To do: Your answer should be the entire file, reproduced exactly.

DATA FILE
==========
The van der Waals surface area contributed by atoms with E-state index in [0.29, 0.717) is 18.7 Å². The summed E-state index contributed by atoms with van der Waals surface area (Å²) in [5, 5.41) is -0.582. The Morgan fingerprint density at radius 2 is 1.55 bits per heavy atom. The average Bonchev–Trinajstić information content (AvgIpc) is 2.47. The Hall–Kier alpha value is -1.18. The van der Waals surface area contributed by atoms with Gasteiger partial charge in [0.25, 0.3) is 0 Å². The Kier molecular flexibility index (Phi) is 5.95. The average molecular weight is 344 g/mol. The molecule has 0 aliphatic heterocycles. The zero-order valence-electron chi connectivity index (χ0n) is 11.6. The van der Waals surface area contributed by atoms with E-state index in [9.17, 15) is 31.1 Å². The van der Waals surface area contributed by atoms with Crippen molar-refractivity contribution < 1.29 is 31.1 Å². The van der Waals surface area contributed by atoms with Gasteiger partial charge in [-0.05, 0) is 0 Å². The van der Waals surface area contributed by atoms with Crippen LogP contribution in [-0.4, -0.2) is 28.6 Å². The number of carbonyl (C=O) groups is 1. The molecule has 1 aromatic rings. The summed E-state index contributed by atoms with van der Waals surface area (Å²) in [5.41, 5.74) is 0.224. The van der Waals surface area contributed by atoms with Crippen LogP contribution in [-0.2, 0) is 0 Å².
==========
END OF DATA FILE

The van der Waals surface area contributed by atoms with E-state index in [0.29, 0.717) is 18.7 Å². The summed E-state index contributed by atoms with van der Waals surface area (Å²) in [5, 5.41) is -0.582. The Morgan fingerprint density at radius 2 is 1.55 bits per heavy atom. The average Bonchev–Trinajstić information content (AvgIpc) is 2.47. The Hall–Kier alpha value is -1.18. The van der Waals surface area contributed by atoms with Gasteiger partial charge in [0.25, 0.3) is 0 Å². The Kier molecular flexibility index (Phi) is 5.95. The average molecular weight is 344 g/mol. The molecule has 0 aliphatic heterocycles. The zero-order valence-electron chi connectivity index (χ0n) is 11.6. The van der Waals surface area contributed by atoms with E-state index in [9.17, 15) is 31.1 Å². The van der Waals surface area contributed by atoms with Crippen molar-refractivity contribution < 1.29 is 31.1 Å². The van der Waals surface area contributed by atoms with Gasteiger partial charge in [-0.05, 0) is 0 Å². The van der Waals surface area contributed by atoms with Crippen LogP contribution in [-0.4, -0.2) is 28.6 Å². The number of carbonyl (C=O) groups is 1. The molecule has 1 aromatic rings. The summed E-state index contributed by atoms with van der Waals surface area (Å²) in [5.41, 5.74) is 0.224. The van der Waals surface area contributed by atoms with Crippen LogP contribution in [-0.2, 0) is 0 Å².